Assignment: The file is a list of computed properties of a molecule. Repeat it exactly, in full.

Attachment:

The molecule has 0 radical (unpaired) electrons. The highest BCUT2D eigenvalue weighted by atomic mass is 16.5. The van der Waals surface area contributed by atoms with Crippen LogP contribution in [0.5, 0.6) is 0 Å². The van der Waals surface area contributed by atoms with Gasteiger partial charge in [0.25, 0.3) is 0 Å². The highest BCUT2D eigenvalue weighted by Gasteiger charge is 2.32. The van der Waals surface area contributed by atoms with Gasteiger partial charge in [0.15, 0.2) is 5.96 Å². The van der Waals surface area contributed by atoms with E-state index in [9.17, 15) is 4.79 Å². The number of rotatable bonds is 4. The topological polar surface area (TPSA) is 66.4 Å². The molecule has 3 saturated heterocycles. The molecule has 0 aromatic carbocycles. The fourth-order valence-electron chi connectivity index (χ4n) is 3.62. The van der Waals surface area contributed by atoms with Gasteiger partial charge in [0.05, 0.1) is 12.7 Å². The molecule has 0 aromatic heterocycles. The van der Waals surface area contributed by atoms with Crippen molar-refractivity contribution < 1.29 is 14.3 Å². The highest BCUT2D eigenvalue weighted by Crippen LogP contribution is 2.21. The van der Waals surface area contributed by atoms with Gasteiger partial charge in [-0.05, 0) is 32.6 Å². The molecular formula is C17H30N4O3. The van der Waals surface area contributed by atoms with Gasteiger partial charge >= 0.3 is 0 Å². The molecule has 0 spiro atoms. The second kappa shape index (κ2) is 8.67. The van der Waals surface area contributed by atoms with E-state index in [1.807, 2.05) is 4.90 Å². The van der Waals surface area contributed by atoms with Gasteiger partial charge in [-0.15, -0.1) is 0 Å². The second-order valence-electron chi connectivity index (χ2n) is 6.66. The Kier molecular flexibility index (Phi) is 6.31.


The molecule has 0 radical (unpaired) electrons. The highest BCUT2D eigenvalue weighted by atomic mass is 16.5. The van der Waals surface area contributed by atoms with Crippen LogP contribution in [0.5, 0.6) is 0 Å². The van der Waals surface area contributed by atoms with Gasteiger partial charge in [0.25, 0.3) is 0 Å². The highest BCUT2D eigenvalue weighted by Gasteiger charge is 2.32. The van der Waals surface area contributed by atoms with Gasteiger partial charge in [0.15, 0.2) is 5.96 Å². The van der Waals surface area contributed by atoms with E-state index in [9.17, 15) is 4.79 Å². The number of rotatable bonds is 4. The topological polar surface area (TPSA) is 66.4 Å². The molecule has 3 saturated heterocycles. The molecule has 0 aromatic carbocycles. The fourth-order valence-electron chi connectivity index (χ4n) is 3.62. The van der Waals surface area contributed by atoms with Gasteiger partial charge in [0.05, 0.1) is 12.7 Å². The molecule has 0 aromatic heterocycles. The van der Waals surface area contributed by atoms with Crippen molar-refractivity contribution < 1.29 is 14.3 Å². The highest BCUT2D eigenvalue weighted by Crippen LogP contribution is 2.21. The van der Waals surface area contributed by atoms with Gasteiger partial charge in [-0.05, 0) is 32.6 Å². The molecular formula is C17H30N4O3. The van der Waals surface area contributed by atoms with Gasteiger partial charge >= 0.3 is 0 Å². The molecule has 0 spiro atoms. The second kappa shape index (κ2) is 8.67. The van der Waals surface area contributed by atoms with E-state index in [1.807, 2.05) is 4.90 Å². The van der Waals surface area contributed by atoms with Gasteiger partial charge in [-0.15, -0.1) is 0 Å². The second-order valence-electron chi connectivity index (χ2n) is 6.66. The Kier molecular flexibility index (Phi) is 6.31.